How on earth are we going to feed ourselves? How are we going to organise ourselves cohesively to be able to produce the variety and quantity of foods we would need to sustain our population, indeed what should those foods be? Who would grow them? Who would the buck stop with if the crops failed? Who will harvest them and get them to market and where will those markets be?

After a brief moment of panic and several months of research I felt I had come up with the beginnings of a solution. I developed a way of calculating the dietary and land needs of any given community, to see if it would be possible to be completely self-sufficient in food.

Around 80% of everything we eat comes from other countries

Here it is and if anyone would like to apply it to their village, town or city and let me have their results I would be happy to develop a map of the UK indicating the land we would need in order to feed ourselves to see if it is possible.

The first step is to calculate the head of population in your community. This could be current or at a predicted time in the future. Population statistics are available from your local county council who update information after each census, a census usually being conducted every ten years.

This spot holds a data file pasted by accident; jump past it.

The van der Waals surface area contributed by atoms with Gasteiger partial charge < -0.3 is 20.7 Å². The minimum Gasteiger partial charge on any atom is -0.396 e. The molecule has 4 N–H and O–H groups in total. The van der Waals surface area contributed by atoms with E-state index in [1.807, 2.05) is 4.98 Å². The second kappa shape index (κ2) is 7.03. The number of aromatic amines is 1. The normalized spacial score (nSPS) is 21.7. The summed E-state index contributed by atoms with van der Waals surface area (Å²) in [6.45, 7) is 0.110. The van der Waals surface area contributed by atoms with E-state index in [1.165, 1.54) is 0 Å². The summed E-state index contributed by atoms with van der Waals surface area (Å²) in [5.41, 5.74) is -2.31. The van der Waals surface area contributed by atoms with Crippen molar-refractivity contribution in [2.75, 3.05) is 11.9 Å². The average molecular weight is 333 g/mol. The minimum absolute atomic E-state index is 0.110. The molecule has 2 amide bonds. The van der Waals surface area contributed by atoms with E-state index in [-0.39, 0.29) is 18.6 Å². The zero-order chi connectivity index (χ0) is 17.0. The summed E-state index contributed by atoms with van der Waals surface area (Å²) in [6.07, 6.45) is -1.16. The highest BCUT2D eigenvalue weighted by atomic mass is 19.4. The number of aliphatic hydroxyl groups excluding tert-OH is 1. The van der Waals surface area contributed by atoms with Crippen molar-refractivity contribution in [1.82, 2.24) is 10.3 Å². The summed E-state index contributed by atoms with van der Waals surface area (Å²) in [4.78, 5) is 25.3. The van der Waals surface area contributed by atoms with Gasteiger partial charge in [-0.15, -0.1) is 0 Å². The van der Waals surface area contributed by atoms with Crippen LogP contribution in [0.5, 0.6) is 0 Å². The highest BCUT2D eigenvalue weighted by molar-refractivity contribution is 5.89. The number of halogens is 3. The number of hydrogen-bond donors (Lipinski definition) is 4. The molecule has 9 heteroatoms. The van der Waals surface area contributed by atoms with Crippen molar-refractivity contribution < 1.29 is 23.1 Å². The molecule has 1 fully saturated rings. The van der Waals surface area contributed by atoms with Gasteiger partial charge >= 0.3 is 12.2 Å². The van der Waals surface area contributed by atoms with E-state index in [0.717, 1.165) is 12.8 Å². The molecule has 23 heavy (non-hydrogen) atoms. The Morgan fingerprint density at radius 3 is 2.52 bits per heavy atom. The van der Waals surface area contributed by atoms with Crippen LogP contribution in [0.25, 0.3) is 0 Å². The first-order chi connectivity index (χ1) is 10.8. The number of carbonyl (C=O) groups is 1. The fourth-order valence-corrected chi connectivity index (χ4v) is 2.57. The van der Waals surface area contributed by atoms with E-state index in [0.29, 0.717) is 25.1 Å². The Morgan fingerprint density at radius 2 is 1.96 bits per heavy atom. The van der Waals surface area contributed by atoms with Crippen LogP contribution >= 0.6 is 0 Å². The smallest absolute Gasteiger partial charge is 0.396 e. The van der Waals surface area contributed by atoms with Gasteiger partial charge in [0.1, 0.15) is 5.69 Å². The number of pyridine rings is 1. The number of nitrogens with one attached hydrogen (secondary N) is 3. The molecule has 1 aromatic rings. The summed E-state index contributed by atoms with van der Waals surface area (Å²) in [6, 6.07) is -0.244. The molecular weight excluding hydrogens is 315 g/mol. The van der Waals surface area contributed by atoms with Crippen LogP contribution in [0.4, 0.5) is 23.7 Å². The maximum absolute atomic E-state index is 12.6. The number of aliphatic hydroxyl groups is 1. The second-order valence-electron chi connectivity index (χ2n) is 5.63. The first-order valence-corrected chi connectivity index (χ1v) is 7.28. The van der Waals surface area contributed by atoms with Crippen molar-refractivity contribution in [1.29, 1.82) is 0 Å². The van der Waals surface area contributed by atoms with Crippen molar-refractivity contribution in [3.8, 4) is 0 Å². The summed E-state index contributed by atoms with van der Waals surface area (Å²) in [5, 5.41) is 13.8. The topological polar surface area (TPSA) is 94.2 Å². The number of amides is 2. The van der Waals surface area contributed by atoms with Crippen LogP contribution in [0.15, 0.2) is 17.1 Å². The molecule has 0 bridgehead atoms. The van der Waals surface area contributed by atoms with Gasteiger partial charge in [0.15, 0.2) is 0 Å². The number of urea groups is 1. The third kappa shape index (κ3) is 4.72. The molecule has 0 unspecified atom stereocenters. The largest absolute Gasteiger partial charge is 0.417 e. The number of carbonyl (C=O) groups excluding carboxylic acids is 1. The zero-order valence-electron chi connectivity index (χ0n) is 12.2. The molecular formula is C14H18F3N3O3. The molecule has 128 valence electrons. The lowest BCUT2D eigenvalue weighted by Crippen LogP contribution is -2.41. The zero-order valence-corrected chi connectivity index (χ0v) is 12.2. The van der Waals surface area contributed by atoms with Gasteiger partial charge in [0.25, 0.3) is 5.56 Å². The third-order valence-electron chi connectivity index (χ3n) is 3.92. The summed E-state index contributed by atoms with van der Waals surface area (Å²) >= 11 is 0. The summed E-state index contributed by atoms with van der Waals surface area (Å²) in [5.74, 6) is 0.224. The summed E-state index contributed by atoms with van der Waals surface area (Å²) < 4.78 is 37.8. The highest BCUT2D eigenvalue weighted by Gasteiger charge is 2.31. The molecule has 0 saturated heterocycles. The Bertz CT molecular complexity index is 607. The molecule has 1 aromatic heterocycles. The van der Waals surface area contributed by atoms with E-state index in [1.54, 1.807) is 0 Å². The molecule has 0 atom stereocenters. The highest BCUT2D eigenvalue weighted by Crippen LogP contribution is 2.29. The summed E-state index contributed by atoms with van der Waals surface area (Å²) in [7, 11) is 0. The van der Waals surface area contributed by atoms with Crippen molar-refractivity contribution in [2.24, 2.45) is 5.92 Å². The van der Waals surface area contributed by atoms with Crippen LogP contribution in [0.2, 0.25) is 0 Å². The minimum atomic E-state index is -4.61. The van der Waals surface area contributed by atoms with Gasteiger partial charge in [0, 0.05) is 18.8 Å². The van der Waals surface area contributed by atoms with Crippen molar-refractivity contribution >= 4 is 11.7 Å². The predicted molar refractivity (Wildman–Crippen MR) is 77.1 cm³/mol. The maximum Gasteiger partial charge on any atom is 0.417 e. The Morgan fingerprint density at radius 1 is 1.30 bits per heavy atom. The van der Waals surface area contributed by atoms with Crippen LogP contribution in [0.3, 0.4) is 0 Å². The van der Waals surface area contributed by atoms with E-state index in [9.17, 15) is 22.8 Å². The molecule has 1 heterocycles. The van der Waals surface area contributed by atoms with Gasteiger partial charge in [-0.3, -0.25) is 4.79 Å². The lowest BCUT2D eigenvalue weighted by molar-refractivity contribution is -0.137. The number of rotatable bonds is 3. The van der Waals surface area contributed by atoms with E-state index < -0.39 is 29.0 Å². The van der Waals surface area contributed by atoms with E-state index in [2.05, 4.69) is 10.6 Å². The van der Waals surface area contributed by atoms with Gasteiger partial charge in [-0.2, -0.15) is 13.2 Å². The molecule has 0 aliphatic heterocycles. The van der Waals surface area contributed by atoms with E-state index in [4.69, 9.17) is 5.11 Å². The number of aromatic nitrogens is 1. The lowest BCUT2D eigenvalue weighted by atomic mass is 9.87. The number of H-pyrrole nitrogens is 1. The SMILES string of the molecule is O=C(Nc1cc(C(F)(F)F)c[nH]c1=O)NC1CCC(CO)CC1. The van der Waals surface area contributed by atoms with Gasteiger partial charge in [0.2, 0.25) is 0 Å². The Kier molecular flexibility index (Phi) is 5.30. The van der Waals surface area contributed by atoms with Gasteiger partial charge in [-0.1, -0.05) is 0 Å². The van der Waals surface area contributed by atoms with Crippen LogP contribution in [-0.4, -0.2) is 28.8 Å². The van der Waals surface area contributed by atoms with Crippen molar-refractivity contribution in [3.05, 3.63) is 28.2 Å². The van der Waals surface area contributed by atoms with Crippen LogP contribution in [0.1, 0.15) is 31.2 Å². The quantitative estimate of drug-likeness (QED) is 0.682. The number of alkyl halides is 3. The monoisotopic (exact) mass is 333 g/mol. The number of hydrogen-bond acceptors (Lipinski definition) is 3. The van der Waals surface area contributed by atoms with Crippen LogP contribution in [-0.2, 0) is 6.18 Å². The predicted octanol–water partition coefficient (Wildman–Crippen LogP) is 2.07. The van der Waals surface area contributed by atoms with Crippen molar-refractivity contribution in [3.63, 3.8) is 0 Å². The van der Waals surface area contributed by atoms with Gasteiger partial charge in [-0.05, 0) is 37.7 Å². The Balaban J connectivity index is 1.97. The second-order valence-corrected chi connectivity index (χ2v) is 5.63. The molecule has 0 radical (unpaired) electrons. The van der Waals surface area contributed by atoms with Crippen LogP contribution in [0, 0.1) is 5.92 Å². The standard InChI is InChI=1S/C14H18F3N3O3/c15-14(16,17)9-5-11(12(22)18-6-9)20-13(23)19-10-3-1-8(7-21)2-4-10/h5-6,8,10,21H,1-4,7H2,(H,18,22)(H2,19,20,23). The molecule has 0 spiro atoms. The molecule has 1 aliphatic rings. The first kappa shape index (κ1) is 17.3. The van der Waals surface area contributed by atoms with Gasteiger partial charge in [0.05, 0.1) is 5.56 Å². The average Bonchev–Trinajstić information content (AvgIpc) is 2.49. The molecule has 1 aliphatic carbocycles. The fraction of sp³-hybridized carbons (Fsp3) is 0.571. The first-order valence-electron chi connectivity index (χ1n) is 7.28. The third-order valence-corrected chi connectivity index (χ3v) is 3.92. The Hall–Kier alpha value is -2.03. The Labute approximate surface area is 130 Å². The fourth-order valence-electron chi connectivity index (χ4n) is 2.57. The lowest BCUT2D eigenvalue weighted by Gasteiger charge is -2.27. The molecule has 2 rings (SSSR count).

Now you have to decide what a good basic diet will consist of. I chose to look at work previously done by Simon Fairlie of ‘The Land’ magazine. Simon had calculated land take for a range of diets including: Chemical with Livestock; Chemical Vegan; Organic Vegan; Organic Livestock; Livestock Permaculture and Vegan Permaculture.

When trying to decide which of Simon Fairlie’s models would be the best it should be remembered that fossil fuel depletion would mean an end to chemical fertilizers and pesticides, or at the very least make them so expensive that they are no longer viable. It would seem reasonable, then, to ignore ‘Chemical with Livestock’, even though it appears to feed a lot of people per hectare. Equally ‘Chemical Vegan’ must be eliminated for the same reasons.